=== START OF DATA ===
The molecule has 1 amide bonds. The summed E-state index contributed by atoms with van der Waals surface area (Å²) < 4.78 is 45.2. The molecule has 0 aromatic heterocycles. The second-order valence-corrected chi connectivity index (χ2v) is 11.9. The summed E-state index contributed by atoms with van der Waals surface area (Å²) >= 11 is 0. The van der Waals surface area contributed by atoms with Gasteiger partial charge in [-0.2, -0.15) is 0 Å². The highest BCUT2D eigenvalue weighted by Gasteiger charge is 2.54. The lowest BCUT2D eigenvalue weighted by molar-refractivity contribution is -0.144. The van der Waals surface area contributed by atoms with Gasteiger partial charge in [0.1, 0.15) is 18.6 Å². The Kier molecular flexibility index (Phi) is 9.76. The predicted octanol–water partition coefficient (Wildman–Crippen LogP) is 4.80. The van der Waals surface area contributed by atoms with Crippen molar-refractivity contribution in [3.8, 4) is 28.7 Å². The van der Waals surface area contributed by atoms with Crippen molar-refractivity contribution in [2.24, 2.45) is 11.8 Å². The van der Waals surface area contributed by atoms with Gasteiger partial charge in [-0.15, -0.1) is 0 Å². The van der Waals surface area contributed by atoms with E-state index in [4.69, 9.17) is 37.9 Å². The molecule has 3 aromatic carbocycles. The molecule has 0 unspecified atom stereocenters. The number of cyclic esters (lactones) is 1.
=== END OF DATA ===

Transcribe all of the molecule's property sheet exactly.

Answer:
The molecule has 1 amide bonds. The summed E-state index contributed by atoms with van der Waals surface area (Å²) < 4.78 is 45.2. The molecule has 0 aromatic heterocycles. The second-order valence-corrected chi connectivity index (χ2v) is 11.9. The summed E-state index contributed by atoms with van der Waals surface area (Å²) >= 11 is 0. The van der Waals surface area contributed by atoms with Gasteiger partial charge in [-0.2, -0.15) is 0 Å². The highest BCUT2D eigenvalue weighted by Gasteiger charge is 2.54. The lowest BCUT2D eigenvalue weighted by molar-refractivity contribution is -0.144. The van der Waals surface area contributed by atoms with Gasteiger partial charge in [0.1, 0.15) is 18.6 Å². The Kier molecular flexibility index (Phi) is 9.76. The predicted octanol–water partition coefficient (Wildman–Crippen LogP) is 4.80. The van der Waals surface area contributed by atoms with Crippen molar-refractivity contribution in [3.8, 4) is 28.7 Å². The van der Waals surface area contributed by atoms with Crippen molar-refractivity contribution in [2.24, 2.45) is 11.8 Å². The van der Waals surface area contributed by atoms with Gasteiger partial charge in [-0.15, -0.1) is 0 Å². The van der Waals surface area contributed by atoms with E-state index in [4.69, 9.17) is 37.9 Å². The molecule has 3 aromatic carbocycles. The molecule has 0 unspecified atom stereocenters. The number of cyclic esters (lactones) is 1.